Manolo Blahnik Shoe Heaven

Manolo Blahnik Shoe Heaven

Furniture, Retail / London / September 2014 / 110 sq m

Shortlisted for the Retail Week Design Awards 2015
Longlisted for the World Interior News Awards 2015


Nick Leith-Smith Architects’ long-standing creative partnership with Manolo Blahnik continues with the brand’s largest global outlet to date in one of the world’s most celebrated department stores, Harrods. Designed by the architects in close collaboration with Manolo Blahnik himself, the new Manolo Blahnik London is located within the store’s fifth floor ‘Shoe Heaven,’ a 42,000 square foot salon dedicated to fine footwear.

The Manolo Blahnik unit occupies an exclusive space within the store’s west tower, set apart from the rest of the floor with its own dedicated staircase and entrance. The concession has been designed to resemble the layout and atmosphere of a grand salon. The impression is of a domestic space writ large, evoking the interiors of a grand fin-de-siècle mansion and inspired in particular by the architecture of the virtuoso Austrian architect Josef Hoffman. Hoffman was one of the leading proponents of European Art Nouveau and one of the founders of the Vienna Secession, a group of artists, architects and designers who embraced a sensuous approach to the integration of craft and decoration into design.

As one enters the new salon, the Hoffman influence is immediately apparent, thanks to the strong geometric forms used to transform the ceiling, furniture, timber screens and display areas into a precisely engineered composition of vertical lines and diagonal forms. Shoes are presented on sliding library ladders that line the walls, while custom-built furniture is matched with vintage pieces.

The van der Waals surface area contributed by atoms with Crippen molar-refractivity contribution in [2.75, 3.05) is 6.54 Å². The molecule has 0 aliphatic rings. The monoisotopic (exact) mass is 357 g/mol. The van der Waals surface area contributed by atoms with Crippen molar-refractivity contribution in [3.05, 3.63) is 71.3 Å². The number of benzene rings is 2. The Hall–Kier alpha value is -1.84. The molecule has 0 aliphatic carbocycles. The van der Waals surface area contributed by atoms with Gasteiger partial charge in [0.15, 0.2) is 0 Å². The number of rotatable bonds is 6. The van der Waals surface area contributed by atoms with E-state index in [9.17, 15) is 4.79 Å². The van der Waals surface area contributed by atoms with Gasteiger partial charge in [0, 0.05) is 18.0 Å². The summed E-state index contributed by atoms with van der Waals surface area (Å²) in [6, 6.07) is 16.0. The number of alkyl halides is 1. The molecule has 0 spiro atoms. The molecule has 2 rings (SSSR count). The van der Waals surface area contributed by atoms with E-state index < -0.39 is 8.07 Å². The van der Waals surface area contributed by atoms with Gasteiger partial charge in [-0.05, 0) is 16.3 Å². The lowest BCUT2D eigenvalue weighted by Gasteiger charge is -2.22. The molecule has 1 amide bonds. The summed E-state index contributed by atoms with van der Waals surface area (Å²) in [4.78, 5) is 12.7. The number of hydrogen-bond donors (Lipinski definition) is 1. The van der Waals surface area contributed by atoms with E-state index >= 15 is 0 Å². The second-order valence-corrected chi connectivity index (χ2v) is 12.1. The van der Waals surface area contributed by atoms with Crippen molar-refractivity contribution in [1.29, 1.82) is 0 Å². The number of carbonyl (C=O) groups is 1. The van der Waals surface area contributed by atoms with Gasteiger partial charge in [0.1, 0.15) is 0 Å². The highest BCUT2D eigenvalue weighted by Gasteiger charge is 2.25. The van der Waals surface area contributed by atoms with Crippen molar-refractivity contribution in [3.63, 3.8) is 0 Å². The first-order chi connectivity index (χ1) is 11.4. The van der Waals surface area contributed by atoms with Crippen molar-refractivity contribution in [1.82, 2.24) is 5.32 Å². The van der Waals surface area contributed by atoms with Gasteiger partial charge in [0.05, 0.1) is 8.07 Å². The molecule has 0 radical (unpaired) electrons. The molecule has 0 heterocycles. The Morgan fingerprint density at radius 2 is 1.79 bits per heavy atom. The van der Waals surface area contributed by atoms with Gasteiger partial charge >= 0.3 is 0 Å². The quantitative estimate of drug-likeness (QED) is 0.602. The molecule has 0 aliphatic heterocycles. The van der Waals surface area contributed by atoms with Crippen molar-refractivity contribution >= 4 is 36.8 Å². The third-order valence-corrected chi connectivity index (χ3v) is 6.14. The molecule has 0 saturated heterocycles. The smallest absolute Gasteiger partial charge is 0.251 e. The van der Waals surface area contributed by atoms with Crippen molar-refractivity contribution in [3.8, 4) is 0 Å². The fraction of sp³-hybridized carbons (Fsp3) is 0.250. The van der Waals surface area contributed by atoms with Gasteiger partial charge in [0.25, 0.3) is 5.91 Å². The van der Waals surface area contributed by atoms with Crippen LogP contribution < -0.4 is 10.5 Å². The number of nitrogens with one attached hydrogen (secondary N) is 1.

The domestic qualities of the space are charged with refined geometry and rich colours, while the seductive sight of an array of Manolo Blahnik shoes fills the display shelves around the walls. These splashes of colour are echoed in the bold upholstery of the chairs and sofas. Nick Leith-Smith has used a selection of original Danish furniture from the early and mid nineteenth century to furnish the space. The pieces were originally sourced from London dealers by Manolo Blahnik and the architect for the company’s first London stores and have been re-upholstered in bright colours. These hues are also used in Blahnik’s own designs for silk lampshades and chandeliers, which along with the bespoke metalwork, were crafted specially for the project.

Nick Leith-Smith Architects and Manolo Blahnik have built an enticing realm that reflects the strong brand values and identity of this iconic shoe designer.